Trevor Sterling, chair of the Major Trauma Group, discusses health outcome inequalities and the role of unconscious bias in major trauma recovery
Major trauma is a devastating and lifechanging injury, or set of injuries, that affects thousands of people each year. No one can foresee a major trauma incident, and no one can prepare for it in the same way you can with other illnesses or injuries. As a legal professional in this field, I am aware of the toll it takes on people’s lives and how important it is to have access to different services to navigate the process
Trauma recovery should be seen as a holistic journey that requires medical, legal, financial and emotional support. The success of major trauma recovery is linked to a wide range of intersecting factors, which can regrettably sometimes include a person’s ethnicity, gender and socioeconomic status. Given that any individual may be subject to major trauma, it is essential that we work hard to minimise the role of unconscious bias in allowing some groups to have a more successful recovery than others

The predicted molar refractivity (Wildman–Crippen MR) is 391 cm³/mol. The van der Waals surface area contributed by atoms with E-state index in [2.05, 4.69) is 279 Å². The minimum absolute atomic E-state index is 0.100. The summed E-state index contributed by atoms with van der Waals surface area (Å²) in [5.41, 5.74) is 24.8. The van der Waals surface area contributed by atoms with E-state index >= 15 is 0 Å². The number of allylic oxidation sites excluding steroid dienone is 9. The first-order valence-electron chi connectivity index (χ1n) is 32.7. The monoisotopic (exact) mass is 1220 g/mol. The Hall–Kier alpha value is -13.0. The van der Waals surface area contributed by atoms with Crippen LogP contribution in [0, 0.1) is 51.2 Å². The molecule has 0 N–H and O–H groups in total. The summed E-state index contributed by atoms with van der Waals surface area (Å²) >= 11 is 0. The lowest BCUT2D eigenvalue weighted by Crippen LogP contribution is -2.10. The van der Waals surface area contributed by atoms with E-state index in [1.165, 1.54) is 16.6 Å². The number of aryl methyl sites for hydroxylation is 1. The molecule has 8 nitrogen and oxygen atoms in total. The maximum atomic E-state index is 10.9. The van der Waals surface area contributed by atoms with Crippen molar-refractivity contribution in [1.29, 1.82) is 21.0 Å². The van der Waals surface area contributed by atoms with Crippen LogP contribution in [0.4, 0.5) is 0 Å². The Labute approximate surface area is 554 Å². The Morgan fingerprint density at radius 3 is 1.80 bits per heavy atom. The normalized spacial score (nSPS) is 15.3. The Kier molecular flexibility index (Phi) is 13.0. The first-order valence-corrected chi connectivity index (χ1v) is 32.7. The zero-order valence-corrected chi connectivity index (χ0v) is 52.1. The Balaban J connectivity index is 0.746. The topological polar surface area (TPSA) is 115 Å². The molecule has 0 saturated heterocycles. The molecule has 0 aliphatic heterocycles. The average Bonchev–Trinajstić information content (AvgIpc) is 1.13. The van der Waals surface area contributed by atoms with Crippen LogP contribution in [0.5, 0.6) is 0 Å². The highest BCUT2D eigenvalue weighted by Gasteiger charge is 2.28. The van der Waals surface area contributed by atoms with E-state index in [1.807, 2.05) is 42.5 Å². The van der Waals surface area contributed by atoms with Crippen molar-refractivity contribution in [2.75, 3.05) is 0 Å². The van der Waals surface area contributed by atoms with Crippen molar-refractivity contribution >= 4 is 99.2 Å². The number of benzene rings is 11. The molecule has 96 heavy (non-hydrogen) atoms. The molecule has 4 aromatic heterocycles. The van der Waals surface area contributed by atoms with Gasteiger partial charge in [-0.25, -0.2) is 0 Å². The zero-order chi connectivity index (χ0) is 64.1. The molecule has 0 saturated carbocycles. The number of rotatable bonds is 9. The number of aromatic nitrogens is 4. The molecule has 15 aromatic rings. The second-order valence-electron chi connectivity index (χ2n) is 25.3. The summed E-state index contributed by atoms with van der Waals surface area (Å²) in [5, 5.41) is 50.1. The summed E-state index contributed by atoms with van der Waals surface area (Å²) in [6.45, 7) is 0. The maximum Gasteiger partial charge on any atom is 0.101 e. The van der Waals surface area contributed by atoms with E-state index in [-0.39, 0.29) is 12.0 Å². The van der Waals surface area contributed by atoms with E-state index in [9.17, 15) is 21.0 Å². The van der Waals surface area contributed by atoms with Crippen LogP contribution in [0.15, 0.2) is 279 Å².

Health outcome inequalities are a widely recognised aspect of public health within, as well as between, countries, and if left unaddressed, they can have serious social and economic costs. For example, there is a significant life expectancy gap between people in the UK as a result of a variety of intersecting factors such as socioeconomic status, ethnicity and environment. Between 2014 and 2016, men and women living in the most deprived areas of England lived for 19 years less on average than those in the least deprived areas
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